Restoration work on tombs finishes in Mersin

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Archaeologists excavating the site of the ancient Greek city of Kelenderis in the southern province of Mersin have restored seven subterranean tombs, the newest accomplishment in a 23-year-old project to research and restore the ancient Mediterranean city. 

Rock-cut tombs at Kanytelleis, Mersin [Credit: wikimedia]

Levent Zoroğlu, a lecturer in the archaeology department of Selçuk University and head archaeologist at the Kelenderis site, told the Anatolia news agency about the restored tombs on Monday, saying, “The stone tombs we found and restored at Kelenderis are of the typical variety found in the area, which is to say that there is a staircase entrance to a subterranean burial chamber.” 

Explaining to the press what kind of finds were discovered in the tombs, Zoroğlu pointed to one tomb where the remains of two adults and one child were found. “Two small glass bottles, a quite broken bronze crown which still had paint on it, and many different beads were found. There were also ceramics, which show that this tomb complex was from the early Hellenistic period.”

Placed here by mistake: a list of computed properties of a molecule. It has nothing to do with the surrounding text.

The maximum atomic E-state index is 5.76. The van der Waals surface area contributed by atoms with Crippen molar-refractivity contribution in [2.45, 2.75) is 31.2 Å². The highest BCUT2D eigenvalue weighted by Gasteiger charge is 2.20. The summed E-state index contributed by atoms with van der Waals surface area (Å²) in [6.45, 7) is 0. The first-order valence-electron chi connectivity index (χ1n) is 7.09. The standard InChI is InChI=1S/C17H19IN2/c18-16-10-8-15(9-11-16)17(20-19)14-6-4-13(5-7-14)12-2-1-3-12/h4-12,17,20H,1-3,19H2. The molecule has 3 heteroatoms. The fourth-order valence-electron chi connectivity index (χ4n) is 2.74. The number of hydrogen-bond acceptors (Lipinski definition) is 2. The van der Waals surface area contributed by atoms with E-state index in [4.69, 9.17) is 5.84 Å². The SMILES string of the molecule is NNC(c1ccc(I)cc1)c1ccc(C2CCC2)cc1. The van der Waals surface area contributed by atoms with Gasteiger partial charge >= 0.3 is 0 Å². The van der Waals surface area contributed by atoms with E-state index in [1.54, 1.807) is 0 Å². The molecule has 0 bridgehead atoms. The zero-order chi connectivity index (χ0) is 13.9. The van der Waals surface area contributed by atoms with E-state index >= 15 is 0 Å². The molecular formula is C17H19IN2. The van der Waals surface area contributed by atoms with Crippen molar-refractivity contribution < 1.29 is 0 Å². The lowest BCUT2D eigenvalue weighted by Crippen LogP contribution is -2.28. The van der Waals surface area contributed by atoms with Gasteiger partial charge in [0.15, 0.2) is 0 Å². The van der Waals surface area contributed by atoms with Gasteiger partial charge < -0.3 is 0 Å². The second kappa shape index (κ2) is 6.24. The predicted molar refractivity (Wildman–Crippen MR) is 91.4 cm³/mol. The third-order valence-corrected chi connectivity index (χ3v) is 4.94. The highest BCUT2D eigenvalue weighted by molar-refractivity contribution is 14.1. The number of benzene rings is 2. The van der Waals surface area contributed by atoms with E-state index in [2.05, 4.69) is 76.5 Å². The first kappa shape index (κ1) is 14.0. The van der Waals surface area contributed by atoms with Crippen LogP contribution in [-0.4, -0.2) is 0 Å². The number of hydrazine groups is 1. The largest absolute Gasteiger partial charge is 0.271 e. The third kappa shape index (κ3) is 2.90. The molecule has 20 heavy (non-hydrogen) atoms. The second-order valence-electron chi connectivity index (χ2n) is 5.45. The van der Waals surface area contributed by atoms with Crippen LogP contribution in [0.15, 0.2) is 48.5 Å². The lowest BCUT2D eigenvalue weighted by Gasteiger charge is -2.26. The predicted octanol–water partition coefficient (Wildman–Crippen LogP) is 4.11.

The tombs that Zoroğlu stated had been uncovered near the city’s basilica are the largest restoration at the Kelenderis site since a large mosaic in the basilica was opened to the public in 2007. Due to several cracks that have developed in the mosaic, Zoroğlu says it will undergo another round of restoration work. 

The Mediterranean port city used to be known as Gilindire, derived from Kelenderis, is said by Apollodoros to be a foundation of Sandokos of Syria and therefore presumably of native origin. Kelenderis was subsequently colonized, around the 8th c. B.C., by Greeks from the island of Samos.

The ancient city of Kelenderis was at its peak between the fifth and fourth centuries B.C. and, avoiding both Persian domination and ascending as a major maritime trade route during the Roman Empire, became an important naval gateway to Cyprus and Africa during the Byzantine era. It thrived also during Ottoman times before losing its status to nearby Mersin from the 19th century onwards. 

Source: Todays Zaman [November 01, 2011]

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